3. If AMZN blew past 3400 by expiration, I’d see a loss, up to a maximum of $50 / spread (if $AMZN moves past 3450). That’s because the 3300/3350 long call vertical of the fly provides 50 points of coverage before I essentially start losing money from the 3350/3450 short vertical, up until that 3450 kicks in to cap off further upside losses.
So that is a rough outline of the potential scenarios that would happen with this trade.
Given the choppy market conditions, I was ok with risking $50/spread (point #3), in order to not lose money if I’m wrong on direction (point #1), while at the same time, keeping myself open to the possibility of the butterfly expanding in my favor (point #2) for some potentially very large gains.
But satisfying point #3 is tricky. I needed more data points suggesting that $AMZN wouldn’t surge higher early on in the trade. Because if $AMZN did surge higher early on in the trade, then while the 3300 long call would rise in value, those two 3350 short calls would also rise in value, and because there’d still be some time value left, they could be very juiced up and eat away at the profits of that 3300 long call, so much so that the 3450 long call won’t even be able to offset those losses, especially given how far out of the money that 3450 call is.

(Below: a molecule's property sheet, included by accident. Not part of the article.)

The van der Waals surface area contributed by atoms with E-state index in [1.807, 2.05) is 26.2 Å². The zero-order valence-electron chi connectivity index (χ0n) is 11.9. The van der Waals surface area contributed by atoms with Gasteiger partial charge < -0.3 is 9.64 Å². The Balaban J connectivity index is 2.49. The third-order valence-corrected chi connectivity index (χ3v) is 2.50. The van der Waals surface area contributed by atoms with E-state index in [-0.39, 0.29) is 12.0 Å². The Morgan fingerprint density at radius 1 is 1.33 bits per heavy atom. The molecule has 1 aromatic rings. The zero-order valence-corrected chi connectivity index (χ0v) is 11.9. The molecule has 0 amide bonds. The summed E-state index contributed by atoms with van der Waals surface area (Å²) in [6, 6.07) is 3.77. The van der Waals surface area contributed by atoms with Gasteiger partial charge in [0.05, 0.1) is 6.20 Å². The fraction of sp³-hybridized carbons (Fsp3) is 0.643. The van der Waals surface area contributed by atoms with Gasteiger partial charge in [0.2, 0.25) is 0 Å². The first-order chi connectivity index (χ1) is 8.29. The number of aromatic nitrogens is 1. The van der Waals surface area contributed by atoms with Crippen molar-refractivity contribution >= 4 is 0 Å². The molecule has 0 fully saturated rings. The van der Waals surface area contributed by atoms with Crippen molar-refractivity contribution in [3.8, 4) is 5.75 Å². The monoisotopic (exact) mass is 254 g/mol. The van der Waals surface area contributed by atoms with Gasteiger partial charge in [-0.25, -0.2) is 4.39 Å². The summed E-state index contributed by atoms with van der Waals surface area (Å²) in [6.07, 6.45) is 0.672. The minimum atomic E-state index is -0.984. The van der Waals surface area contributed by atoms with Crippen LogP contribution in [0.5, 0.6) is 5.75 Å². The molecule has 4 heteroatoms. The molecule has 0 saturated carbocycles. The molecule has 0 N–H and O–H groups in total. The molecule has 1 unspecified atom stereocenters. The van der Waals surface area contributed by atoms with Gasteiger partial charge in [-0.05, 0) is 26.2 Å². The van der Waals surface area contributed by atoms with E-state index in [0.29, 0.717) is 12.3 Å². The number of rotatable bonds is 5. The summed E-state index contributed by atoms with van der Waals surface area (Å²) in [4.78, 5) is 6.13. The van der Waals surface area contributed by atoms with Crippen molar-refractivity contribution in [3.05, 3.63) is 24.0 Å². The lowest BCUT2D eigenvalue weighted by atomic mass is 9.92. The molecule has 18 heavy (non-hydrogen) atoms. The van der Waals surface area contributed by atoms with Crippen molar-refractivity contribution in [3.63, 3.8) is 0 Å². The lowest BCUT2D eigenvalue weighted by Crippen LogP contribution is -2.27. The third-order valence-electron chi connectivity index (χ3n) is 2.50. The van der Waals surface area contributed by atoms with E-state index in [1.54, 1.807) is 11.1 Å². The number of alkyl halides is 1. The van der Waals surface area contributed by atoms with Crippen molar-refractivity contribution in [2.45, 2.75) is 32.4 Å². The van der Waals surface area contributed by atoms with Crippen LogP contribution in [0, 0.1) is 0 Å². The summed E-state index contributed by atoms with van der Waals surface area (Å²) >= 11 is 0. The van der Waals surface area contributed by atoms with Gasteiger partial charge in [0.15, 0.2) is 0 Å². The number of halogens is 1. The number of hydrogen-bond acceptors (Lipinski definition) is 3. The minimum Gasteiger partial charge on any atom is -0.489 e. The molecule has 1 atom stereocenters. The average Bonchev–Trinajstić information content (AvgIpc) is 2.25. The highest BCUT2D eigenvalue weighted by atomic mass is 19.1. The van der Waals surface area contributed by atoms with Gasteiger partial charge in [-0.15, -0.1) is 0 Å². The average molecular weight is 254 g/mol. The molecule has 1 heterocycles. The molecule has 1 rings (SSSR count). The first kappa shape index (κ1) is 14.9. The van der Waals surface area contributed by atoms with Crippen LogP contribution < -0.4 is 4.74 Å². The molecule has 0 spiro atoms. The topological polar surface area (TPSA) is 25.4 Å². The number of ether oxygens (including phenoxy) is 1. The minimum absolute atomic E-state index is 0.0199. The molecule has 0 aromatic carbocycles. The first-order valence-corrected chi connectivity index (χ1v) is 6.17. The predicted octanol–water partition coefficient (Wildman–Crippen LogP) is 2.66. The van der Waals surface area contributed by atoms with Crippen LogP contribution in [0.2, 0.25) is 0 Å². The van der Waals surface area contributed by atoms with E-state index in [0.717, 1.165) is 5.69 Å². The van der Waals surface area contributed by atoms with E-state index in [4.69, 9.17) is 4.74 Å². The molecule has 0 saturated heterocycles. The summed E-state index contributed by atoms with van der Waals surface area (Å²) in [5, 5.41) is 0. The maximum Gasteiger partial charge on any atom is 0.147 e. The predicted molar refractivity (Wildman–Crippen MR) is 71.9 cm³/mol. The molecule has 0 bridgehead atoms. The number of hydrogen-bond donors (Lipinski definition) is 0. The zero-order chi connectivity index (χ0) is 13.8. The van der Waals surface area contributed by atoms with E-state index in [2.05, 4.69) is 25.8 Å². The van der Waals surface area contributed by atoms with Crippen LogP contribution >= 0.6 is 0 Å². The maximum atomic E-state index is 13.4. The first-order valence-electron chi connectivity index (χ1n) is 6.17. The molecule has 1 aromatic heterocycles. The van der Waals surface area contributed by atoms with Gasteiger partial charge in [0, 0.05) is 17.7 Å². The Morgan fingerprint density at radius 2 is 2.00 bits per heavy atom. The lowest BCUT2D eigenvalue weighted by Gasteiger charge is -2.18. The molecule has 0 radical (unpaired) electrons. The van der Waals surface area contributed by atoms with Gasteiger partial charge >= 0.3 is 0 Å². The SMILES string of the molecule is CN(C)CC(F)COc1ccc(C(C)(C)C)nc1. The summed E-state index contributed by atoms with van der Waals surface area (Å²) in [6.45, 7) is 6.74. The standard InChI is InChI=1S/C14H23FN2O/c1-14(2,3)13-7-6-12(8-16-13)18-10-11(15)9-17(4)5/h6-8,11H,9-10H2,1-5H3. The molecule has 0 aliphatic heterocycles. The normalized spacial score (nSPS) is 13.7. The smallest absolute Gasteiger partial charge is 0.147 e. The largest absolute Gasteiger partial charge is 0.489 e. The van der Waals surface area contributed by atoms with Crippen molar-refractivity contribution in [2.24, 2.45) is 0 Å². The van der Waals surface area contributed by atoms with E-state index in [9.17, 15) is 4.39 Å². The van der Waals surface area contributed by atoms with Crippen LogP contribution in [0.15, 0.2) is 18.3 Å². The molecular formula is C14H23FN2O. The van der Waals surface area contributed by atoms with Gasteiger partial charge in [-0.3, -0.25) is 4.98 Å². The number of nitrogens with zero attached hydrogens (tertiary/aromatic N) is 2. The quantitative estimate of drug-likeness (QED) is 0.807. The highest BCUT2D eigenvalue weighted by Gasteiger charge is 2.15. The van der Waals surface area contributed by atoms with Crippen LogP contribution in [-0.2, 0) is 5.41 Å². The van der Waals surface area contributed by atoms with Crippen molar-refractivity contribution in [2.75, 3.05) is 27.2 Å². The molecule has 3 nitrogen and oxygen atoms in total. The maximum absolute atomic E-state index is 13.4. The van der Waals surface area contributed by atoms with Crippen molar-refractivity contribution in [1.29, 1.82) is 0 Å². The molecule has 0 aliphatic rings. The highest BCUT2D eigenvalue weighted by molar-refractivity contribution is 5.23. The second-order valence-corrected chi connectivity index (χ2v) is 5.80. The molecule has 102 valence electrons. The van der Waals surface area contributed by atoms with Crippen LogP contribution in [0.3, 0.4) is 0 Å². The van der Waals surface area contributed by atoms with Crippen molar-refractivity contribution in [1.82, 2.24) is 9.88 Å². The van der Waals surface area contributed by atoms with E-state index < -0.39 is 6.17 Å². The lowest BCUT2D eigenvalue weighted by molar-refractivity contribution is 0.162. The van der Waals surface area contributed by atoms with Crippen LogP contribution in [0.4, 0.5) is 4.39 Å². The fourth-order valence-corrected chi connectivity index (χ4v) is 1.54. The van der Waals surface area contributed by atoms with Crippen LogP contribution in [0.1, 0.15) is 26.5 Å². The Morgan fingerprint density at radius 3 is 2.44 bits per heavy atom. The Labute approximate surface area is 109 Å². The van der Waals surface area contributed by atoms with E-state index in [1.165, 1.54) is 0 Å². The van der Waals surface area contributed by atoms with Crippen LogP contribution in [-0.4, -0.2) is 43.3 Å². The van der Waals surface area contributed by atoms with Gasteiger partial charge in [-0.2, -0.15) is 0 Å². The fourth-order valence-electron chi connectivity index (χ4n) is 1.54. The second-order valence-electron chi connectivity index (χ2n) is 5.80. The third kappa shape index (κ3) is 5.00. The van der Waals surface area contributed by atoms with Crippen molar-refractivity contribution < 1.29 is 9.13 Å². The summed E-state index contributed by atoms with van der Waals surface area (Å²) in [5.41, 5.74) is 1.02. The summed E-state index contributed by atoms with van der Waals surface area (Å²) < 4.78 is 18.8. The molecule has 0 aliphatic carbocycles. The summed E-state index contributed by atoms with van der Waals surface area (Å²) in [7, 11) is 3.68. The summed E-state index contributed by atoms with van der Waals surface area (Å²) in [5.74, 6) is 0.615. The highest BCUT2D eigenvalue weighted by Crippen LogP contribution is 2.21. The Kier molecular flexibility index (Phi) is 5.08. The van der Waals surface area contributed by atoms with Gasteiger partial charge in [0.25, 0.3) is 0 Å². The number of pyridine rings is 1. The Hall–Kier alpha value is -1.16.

AMZN on 9/24, daily timeframe
Looking at the chart above on 9/24, we can see that AMZN was trading at around $3000/share. In order to reach $3300 (where the first long call of the broken wing butterfly is), the stock would need to
  1. Breach the 38% fib retracement (~AMZN=3131) of the move from the 9/2 high to the 9/21 low,
  2. Breach the 20MA and 50MA
  3. Breach the 50% fib retracement (~AMZN=3211)
  4. Breach the 61.8% fib retracement (~AMZN=3292)
before finally reaching the 3300 long call. All of these levels, I felt, should provide some resistance for AMZN to have to chew thru over the following week, before it even gets to the long call. And by that time, if AMZN did reach 3300, then the 3300 long call would still have a lot of extrinsic value left (somewhere around $20 on the last day), while the 3350 short calls would be very cheap (each around $5), so the entire spread could be roughly worth $10. Which would be great, because that means I’d be getting paid $.37 to make another $10.
So with all of the above considered, I chose to take on that upside risk, for a chance to make potentially $50 (realistically I try to aim for just half of the max profit: $25, and start harvesting profits and peeling off the flies at around $5-$10), and that day on 9/24, entered the Oct2 3300/3350/3450 call broken wing butterfly for a $.37 credit.
After entry, on Friday 9/25 and Monday 9/28, AMZN made steady progress upwards, from 3000 to 3175, breaching the 31.8% retracement and tagging the 20MA and 50MA from below.

AMZN on 9/28, daily timeframe